Colimits $(\mathop{\mathrm{colim}}\nolimits _\mathcal {I} M, (s_ i)_{i\in \mathop{\mathrm{Ob}}\nolimits (\mathcal{I})})$ are (if they exist) unique up to unique isomorphism by the uniqueness requirement in the definition. Coproducts of pairs, pushouts, and coequalizers are examples of colimits. The colimit over an empty diagram is an initial object of $\mathcal{C}$. In the category of sets all colimits exist.

As an application of the notions of limits and colimits we define products and coproducts.

Definition 4.14.6. Suppose that $I$ is a set, and suppose given for every $i \in I$ an object $M_ i$ of the category $\mathcal{C}$. A *product* $\prod _{i\in I} M_ i$ is by definition $\mathop{\mathrm{lim}}\nolimits _\mathcal {I} M$ (if it exists) where $\mathcal{I}$ is the category having only identities as morphisms and having the elements of $I$ as objects.

An important special case is where $I = \emptyset $ in which case the product is a final object of the category. The morphisms $p_ i : \prod M_ i \to M_ i$ are called the *projection morphisms*.

Definition 4.14.7. Suppose that $I$ is a set, and suppose given for every $i \in I$ an object $M_ i$ of the category $\mathcal{C}$. A *coproduct* $\coprod _{i\in I} M_ i$ is by definition $\mathop{\mathrm{colim}}\nolimits _\mathcal {I} M$ (if it exists) where $\mathcal{I}$ is the category having only identities as morphisms and having the elements of $I$ as objects.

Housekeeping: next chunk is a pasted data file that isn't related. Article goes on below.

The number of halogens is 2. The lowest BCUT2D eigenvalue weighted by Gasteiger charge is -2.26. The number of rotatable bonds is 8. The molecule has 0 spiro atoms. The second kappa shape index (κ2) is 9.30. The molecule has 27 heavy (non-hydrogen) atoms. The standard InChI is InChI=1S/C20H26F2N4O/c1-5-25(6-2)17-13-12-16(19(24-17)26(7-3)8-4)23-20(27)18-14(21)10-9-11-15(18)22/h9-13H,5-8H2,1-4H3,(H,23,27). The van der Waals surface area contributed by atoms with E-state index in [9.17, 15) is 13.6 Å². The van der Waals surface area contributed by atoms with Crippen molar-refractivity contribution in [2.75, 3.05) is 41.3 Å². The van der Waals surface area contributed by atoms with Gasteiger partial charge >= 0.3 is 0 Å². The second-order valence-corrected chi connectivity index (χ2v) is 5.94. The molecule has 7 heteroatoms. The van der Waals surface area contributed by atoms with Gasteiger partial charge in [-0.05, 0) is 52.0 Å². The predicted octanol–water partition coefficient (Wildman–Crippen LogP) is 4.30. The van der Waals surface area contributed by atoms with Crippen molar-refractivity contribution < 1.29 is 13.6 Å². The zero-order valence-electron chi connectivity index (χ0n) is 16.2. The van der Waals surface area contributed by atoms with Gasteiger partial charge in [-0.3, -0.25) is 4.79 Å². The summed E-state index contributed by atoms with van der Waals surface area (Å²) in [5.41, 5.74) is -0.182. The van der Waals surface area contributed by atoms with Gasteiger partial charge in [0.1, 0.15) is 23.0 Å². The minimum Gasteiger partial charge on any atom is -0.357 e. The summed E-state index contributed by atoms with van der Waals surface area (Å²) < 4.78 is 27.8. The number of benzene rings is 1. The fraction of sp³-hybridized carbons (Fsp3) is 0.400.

An important special case is where $I = \emptyset $ in which case the coproduct is an initial object of the category. Note that the coproduct comes equipped with morphisms $M_ i \to \coprod M_ i$. These are sometimes called the *coprojections*.

Lemma 4.14.8. Suppose that $M : \mathcal{I} \to \mathcal{C}$, and $N : \mathcal{J} \to \mathcal{C}$ are diagrams whose colimits exist. Suppose $H : \mathcal{I} \to \mathcal{J}$ is a functor, and suppose $t : M \to N \circ H$ is a transformation of functors. Then there is a unique morphism

\[ \theta : \mathop{\mathrm{colim}}\nolimits _\mathcal {I} M \longrightarrow \mathop{\mathrm{colim}}\nolimits _\mathcal {J} N \]

such that all the diagrams

\[ \xymatrix{ M_ i \ar[d]_{t_ i} \ar[r] & \mathop{\mathrm{colim}}\nolimits _\mathcal {I} M \ar[d]^{\theta } \\ N_{H(i)} \ar[r] & \mathop{\mathrm{colim}}\nolimits _\mathcal {J} N } \]

commute.

**Proof.**
Omitted.
$\square$